An alert reader caught me in an apparent mistake in my description of the brake failure involved in the Lac-Megantic train derailment. Anonymous wrote:
“I understand rail air brakes are fail-safe, in that you must have air pressure to release the brakes. No air, the brakes are applied. If this concept is true, you might want to revisit the brake failure cause.”
First off, I am not a train engineer, so I am not completely familiar with the design of air brakes. My description of the problem was based upon reports from the railroad and local fire responders.
But, I have been a train buff at various times in my life and have spent considerable time around freight trains in the Army and the chemical business, observing their loading and local movement up close and personal. In general, Anonymous is correct, each car in a train is typically equipped with a Westinghouse style brake that fails closed (brakes applied) if the air supply from the locomotive is lost during movement. That obviously would not match with the description of the break problem in this case.
So, I went back to the Wikipedia entry on ‘Railway Air Brake’. It seems that while the rolling stock is equipped with Westinghouse brakes the locomotives are still equipped with the old-style straight air brake. I’m guessing that the brake systems on each of the five locomotives on the doomed train were interconnected and being supplied air from the locomotive that was left idling.
The interesting question that comes to mind is why did the engineer choose the locomotive brake system, which has a single fail point that would (and did) lead to catastrophic consequences rather than using the full-train brakes system that would fail in the safe mode (stopping the train) rather than allowing the train to roll into town?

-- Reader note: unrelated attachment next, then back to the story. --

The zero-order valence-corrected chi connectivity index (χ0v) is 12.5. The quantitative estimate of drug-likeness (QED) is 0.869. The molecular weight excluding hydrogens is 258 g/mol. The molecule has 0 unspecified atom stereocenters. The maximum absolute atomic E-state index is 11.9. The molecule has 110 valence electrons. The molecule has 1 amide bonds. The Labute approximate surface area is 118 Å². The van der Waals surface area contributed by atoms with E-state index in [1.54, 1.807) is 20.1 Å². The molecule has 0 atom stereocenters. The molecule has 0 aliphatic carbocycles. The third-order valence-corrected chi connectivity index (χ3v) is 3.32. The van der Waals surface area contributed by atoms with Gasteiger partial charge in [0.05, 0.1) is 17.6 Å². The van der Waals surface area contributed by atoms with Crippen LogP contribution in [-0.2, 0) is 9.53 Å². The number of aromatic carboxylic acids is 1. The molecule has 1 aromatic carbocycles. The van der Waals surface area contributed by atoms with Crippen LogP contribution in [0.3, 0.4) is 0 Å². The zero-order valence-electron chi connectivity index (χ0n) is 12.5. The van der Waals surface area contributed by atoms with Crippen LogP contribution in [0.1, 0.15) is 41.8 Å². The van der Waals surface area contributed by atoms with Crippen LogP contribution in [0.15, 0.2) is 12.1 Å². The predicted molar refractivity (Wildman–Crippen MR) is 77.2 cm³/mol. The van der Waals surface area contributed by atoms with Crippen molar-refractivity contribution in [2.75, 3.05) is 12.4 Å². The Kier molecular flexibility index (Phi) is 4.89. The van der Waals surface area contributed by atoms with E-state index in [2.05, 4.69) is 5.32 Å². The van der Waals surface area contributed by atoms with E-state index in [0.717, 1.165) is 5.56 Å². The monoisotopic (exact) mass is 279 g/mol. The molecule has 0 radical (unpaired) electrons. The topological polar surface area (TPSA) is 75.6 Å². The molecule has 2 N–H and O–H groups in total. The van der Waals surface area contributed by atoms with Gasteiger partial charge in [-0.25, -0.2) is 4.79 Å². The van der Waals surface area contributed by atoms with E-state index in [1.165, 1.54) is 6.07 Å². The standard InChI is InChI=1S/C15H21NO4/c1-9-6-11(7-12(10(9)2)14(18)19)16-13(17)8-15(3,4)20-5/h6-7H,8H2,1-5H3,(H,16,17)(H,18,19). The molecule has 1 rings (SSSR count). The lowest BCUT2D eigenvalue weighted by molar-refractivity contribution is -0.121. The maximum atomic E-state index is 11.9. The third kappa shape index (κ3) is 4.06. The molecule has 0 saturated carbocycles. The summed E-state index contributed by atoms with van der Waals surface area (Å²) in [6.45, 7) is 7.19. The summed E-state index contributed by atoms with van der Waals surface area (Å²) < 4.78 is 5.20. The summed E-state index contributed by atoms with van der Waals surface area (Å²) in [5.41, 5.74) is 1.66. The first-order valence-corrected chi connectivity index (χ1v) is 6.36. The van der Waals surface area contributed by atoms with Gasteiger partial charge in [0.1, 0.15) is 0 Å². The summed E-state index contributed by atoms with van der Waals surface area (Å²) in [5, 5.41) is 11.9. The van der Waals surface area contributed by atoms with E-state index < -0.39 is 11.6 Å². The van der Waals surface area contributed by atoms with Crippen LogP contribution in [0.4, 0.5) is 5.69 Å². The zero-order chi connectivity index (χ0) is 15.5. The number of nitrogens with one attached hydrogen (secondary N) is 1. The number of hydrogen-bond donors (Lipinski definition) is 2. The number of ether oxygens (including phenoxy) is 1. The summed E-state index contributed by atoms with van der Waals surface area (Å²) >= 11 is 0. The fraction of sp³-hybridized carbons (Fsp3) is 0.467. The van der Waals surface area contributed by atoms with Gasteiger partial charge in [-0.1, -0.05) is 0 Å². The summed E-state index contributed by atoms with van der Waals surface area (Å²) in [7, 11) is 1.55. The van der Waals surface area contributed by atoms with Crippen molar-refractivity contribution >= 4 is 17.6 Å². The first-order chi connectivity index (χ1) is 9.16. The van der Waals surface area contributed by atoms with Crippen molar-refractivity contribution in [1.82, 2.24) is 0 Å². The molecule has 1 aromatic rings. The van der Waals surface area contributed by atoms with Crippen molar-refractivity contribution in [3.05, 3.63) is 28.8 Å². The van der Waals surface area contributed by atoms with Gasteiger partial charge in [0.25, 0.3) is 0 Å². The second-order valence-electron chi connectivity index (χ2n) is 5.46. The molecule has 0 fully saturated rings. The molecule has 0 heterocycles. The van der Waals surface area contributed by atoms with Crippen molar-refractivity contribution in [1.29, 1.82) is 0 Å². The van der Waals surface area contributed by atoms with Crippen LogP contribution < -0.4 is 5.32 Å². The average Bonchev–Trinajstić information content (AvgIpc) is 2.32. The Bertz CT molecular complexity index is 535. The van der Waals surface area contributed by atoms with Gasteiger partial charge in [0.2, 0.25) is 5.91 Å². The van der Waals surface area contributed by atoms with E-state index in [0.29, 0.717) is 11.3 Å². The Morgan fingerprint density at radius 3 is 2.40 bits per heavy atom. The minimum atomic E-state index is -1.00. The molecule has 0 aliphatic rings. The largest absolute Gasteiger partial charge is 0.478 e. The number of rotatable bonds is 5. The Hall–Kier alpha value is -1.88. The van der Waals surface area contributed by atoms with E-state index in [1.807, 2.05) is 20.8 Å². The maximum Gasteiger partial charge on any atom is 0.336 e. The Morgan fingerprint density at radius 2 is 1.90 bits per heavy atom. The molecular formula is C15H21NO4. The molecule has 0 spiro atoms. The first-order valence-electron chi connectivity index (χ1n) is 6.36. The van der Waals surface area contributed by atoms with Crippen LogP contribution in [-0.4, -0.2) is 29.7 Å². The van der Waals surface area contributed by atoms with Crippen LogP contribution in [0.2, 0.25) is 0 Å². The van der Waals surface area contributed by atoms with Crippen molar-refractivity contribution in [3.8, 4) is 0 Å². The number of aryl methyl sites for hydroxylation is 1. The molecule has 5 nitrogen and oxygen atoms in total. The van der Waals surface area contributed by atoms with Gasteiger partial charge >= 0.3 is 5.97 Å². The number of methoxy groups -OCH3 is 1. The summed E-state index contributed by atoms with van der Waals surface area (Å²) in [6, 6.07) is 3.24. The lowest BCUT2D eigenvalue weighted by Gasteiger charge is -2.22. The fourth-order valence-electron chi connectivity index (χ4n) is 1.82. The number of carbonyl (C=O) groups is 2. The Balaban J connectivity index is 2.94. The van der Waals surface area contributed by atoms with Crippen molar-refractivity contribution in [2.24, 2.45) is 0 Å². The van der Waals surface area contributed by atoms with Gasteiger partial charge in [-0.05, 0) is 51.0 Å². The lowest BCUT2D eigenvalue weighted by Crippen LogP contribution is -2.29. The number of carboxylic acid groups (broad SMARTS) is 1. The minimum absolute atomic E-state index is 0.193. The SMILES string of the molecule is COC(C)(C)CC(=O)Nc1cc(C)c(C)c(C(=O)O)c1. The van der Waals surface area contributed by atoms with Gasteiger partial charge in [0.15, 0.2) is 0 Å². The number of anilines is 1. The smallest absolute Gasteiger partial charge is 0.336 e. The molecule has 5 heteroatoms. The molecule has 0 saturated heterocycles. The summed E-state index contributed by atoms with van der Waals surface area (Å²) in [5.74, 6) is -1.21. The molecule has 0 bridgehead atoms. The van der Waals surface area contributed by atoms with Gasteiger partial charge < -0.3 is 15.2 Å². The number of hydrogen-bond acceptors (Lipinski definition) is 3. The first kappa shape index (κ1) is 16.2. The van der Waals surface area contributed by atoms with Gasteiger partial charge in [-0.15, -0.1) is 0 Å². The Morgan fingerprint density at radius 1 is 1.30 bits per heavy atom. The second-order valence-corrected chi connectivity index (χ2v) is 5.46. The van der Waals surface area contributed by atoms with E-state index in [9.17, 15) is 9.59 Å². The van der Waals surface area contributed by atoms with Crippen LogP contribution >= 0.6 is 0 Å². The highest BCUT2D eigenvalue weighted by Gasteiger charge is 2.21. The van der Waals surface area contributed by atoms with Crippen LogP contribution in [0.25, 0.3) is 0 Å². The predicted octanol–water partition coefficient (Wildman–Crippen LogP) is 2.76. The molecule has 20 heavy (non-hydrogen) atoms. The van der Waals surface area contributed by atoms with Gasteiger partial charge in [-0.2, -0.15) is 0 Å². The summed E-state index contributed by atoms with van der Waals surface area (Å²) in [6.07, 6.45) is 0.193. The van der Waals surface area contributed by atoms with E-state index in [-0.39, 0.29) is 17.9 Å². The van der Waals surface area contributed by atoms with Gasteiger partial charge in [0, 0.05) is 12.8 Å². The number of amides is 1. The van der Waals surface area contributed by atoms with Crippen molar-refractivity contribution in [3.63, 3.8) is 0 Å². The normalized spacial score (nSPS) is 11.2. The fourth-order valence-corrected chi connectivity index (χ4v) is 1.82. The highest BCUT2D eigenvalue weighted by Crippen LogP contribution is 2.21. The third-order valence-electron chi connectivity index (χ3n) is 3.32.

An interesting comment from Marcy Barnett over at the Emergency Management and Homeland Security Professionals group on LinkedIn. Commenting on my post she said “I thought there was only one engineer on this train”, noting that had a potential impact on train safety controls.
If that is true, that might provide an explanation for the poor brake choice. In the event that one or more of the car brakes locked up during their prolonged engagement (a not uncommon occurrence) that would mean that a lone operator would have to walk the train to unstick those brakes. With a 70 car train that is a lengthy hike carrying to tools of the trade.
I’m betting that the use of the locomotive brakes looked like the easier choice. That is supposition on my part and not intended as a slur on the operator’s reputation. Absent specific instructions to the contrary, most people take the easy way out.
Again, this is just one more point that needs to be clarified in the investigation.